From Wikipedia
From the Economist

HAT Forum
Sat Feb 27th 2016
11 a.m. To 1 pm
519 Church Street Room 304
Topic “Wisdom"
Proposer: Richard Dowsett

From Alain de Botton’s “School of Life”, a video about Wisdom:

In this video, de Botton breaks Wisdom down into a series of attributes. What do we think about the following as attributes of Wisdom and are there any of our own we would add?
What part does age and experience play in gaining or honing these attributes?
·         Realism – it is wise to expect problems to come your way and then expect to have to deal with them
·         Gratitude – it is wise to be especially sensitive to the small beauties and sweetness that come your way.
·         Folly – Budget for madness in others and yourself and be slow to panic when it reliably rears its head.
·         Humour – it is wise to laugh at ourselves and about the absurdity of life
·         Politeness – changing ourselves or others is difficult so criticism and conflict are unwise. The wise value harmony over honesty, commonalities over differences.
·         Self-Acceptance – Know thyself. Don’t be ashamed.
·         Forgiveness – Everyone makes mistakes and behaves poorly. Don’t take it personally, assume the best and be slow to anger. Forgive.
·         Resilience – understanding the bare minimum of what you need to be happy (needs vs wants) and being prepared to live with this bare minimum as required.
·         Envy – understanding what other people have is for good reasons and no reasons at all.  The world does not have to be fair or just.
·         Regret – In life, errors are endemic, perfection is an illusion. Regret only a little.
·         Calm – turmoil is common so appreciate peace, calm and a lack of anxiety.

HAT Forum
Sat Feb 20th 2016
11 a.m. To 1 pm
519 Church Street Room 304
Topic “Dissent & Intolerance"
Proposer: Michael C.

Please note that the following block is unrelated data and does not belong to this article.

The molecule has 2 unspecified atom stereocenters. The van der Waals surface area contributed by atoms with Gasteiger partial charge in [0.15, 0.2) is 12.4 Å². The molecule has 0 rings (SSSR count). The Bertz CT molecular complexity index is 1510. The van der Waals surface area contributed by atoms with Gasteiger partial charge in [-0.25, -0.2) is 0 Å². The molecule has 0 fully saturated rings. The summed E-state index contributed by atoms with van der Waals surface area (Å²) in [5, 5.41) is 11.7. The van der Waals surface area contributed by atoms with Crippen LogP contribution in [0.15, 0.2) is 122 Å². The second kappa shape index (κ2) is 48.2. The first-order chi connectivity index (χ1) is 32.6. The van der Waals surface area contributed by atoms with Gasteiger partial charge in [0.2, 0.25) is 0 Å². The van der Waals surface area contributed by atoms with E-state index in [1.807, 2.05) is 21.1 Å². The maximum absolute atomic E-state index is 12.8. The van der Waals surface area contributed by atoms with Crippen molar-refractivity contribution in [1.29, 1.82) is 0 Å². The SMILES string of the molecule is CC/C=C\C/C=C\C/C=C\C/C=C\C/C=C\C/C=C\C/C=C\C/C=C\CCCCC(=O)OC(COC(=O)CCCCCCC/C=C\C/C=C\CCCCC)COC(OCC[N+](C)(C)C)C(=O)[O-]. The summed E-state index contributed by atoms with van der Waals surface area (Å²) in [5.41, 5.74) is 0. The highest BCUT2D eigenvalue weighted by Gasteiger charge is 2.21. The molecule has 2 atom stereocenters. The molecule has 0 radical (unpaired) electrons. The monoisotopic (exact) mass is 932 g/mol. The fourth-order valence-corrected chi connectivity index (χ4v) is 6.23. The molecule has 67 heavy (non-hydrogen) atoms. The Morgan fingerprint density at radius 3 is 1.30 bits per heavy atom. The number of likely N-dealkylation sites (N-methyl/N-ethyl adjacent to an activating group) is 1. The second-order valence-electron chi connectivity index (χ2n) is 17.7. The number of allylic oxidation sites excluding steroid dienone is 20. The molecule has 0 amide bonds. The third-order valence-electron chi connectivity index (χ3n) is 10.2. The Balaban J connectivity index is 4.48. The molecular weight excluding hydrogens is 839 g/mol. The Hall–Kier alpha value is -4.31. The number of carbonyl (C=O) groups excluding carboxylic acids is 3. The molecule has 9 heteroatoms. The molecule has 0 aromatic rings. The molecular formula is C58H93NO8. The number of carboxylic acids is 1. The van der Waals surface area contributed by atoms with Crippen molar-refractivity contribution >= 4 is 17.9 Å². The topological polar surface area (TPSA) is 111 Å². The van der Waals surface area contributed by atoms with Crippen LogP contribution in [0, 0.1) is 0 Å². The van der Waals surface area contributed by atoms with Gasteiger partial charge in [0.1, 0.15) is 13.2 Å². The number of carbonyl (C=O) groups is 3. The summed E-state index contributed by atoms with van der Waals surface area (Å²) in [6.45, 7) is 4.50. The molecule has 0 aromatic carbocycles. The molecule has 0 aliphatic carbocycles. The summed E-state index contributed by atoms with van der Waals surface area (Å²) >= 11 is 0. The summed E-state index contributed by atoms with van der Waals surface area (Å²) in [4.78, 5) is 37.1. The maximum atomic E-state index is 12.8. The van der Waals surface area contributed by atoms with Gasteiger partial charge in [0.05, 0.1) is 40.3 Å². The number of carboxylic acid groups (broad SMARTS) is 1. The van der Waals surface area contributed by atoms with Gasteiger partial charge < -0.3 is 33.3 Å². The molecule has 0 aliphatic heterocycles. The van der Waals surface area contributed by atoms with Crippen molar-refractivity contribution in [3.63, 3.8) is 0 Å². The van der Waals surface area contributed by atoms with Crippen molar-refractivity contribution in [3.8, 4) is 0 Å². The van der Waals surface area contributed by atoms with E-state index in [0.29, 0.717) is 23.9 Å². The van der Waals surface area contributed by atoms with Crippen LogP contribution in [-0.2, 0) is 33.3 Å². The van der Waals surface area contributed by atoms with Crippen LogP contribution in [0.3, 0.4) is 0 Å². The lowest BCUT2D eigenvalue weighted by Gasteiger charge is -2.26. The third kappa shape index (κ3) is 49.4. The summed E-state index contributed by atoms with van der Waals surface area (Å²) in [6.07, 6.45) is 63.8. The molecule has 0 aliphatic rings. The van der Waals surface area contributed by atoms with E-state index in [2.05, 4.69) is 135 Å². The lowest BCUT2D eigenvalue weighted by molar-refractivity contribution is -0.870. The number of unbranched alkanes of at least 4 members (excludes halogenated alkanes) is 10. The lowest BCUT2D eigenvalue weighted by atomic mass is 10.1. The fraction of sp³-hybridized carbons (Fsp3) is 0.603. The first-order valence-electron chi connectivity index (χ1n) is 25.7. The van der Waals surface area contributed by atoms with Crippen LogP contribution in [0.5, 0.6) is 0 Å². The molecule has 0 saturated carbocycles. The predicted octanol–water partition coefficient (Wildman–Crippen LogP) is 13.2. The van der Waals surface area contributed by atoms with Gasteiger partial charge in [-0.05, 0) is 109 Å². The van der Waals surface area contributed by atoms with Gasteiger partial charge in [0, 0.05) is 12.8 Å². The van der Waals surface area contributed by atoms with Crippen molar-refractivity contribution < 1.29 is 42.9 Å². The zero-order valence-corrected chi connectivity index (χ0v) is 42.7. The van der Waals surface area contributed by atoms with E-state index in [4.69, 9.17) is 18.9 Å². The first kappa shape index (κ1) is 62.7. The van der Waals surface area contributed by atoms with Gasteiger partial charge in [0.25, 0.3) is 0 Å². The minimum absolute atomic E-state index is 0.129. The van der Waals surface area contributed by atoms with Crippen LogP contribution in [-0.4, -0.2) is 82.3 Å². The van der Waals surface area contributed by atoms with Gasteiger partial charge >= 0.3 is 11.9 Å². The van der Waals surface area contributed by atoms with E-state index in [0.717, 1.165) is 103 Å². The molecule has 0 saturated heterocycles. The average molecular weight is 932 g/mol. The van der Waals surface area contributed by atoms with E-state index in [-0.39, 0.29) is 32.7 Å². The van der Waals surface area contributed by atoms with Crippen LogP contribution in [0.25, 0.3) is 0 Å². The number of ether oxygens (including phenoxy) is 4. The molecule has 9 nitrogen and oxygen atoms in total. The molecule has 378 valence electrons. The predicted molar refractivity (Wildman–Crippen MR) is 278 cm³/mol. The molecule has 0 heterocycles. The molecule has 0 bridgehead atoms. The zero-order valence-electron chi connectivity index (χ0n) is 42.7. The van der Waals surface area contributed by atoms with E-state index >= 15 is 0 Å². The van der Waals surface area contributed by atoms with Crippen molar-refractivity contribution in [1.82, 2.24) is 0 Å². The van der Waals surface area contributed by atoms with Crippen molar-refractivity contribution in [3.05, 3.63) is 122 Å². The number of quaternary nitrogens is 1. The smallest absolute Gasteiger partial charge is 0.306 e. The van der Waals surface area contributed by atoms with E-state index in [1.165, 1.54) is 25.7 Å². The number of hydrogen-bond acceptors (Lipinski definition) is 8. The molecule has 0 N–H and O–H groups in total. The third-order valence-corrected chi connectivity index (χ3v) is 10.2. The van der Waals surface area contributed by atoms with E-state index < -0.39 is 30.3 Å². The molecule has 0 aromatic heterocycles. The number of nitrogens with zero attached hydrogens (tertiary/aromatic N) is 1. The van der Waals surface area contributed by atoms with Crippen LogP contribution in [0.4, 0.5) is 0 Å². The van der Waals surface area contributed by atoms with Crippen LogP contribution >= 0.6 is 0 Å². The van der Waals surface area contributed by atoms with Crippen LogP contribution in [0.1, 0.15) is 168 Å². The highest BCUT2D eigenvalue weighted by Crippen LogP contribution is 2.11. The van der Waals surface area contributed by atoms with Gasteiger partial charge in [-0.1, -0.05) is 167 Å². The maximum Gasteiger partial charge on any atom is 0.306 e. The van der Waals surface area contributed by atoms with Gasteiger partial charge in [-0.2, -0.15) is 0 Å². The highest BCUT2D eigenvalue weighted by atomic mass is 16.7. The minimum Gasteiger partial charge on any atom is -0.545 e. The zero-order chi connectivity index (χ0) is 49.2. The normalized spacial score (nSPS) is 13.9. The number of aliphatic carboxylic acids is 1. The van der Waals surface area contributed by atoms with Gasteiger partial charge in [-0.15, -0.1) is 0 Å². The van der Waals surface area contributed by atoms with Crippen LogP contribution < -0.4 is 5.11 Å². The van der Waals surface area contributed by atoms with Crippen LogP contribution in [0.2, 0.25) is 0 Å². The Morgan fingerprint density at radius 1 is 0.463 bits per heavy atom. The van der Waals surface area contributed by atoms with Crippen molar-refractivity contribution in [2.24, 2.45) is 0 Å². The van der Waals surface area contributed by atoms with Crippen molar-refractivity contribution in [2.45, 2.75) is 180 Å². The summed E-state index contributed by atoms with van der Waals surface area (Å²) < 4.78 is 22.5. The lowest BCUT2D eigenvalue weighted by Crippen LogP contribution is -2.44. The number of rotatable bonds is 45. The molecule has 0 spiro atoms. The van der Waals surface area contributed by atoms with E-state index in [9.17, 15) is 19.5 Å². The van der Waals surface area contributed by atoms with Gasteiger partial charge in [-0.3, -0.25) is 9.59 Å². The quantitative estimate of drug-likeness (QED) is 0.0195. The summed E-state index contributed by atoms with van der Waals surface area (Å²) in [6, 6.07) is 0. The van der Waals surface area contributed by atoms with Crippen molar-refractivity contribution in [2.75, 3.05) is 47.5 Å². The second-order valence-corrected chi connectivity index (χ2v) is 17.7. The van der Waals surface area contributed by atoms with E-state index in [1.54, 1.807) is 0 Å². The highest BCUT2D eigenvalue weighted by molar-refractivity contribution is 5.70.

Why are some of us intolerant of others, just for their curiosity or because they do not conform to what is expected of them.

Actor Richard Dreyfuss (Jaws) recently attended a Ted Cruz rally and as a result, was branded as a Republican supporter. It appears that he is not. The assumption and expectation is that those in the arts community lean left.  

Someone who disagrees with a platform of a group is often attacked or accused of being a traitor. If you belong to this group, you have a unified voice. Dissent will not be tolerated.

If you are black in America, can you be a Republican?

Can a Humanist see any value in religion?

HAT Forum
Sat Feb 13th 2016
11 a.m. To 1 pm
519 Church Street Room 304
Topic "A Humanist on Death and Dying"

Proposed by: Bill Kennedy

Let's talk about our own dying.

1) In what details may my dying resemble an experience in my lifetime?

2) Do I really experience falling asleep? How could I?

3) How do I feel about Dylan Thomas's poetic lines?
Do not go gentle into that good night,
Old age should burn and rave at close of day;
Rage, rage against the dying of the light.

HAT Forum
Sat Feb 6th 2016
11 a.m. To 1 pm
519 Church Street Room 304
Topic "Social Engineering"

“Social Engineering"
Proposer: Richard Dowsett (from Hassan’s suggestion)
Social Engineering refers to efforts made to influence attitudes and behaviours –
on a large scale by governments, media, corporations, action groups or, 
on a small scale by activists, hackers, con-men or those wishing to gain a social advantage or societal improvement. 
These efforts employ:
an understanding of how people make decisions and 
the motivations behind their behaviours 
to target them in such a way that desired behaviours will be elicited.

Examples of Social Engineering (SE) or where it is employed,
Public Service Ads
Government Campaigns (e.g. anti-smoking)
Political opinion shaping, spin doctoring, news releases
Public Relations
1. Is SE inherently manipulative? 
2. Does your view of SE change if its aims are seen as societally positive?
3. Does your view of SE change with the degree of transparency involved? 
4. The “calling out” or “naming and shaming” of others’ negative social behaviours could be seen as a form of SE. Discuss the real world benefits and drawbacks of this type of SE.
5. Discuss SE on the following dimensions: Pragmatic, Coercive, Necessary, Ineffective, Ethical, Obsolete
6. Should Humanist groups attempt to create their own "agenda" to infuse into the population psyche using SE? Do SE tactics align with Humanist Principles?
7. Humanist groups are often occupied with preventing religious indoctrination of children in schools. If we were in the position to instill humanist values instead, would we do it? Is this a potential source of hypocrisy?

HAT meetings are free and open to members and the public. Call (416) 966-1361 for location information. ___________________________________________________
The Humanist Forum meets Saturday morning 11am-1pm.
The Monthly Meeting, is usually the second Saturday at 1:30pm; specifics should be found on this blog.
The Steering Committee meets the first Wednesday of each month, at 7pm.
The Book Group usually meets on the first Saturday afternoon of the month.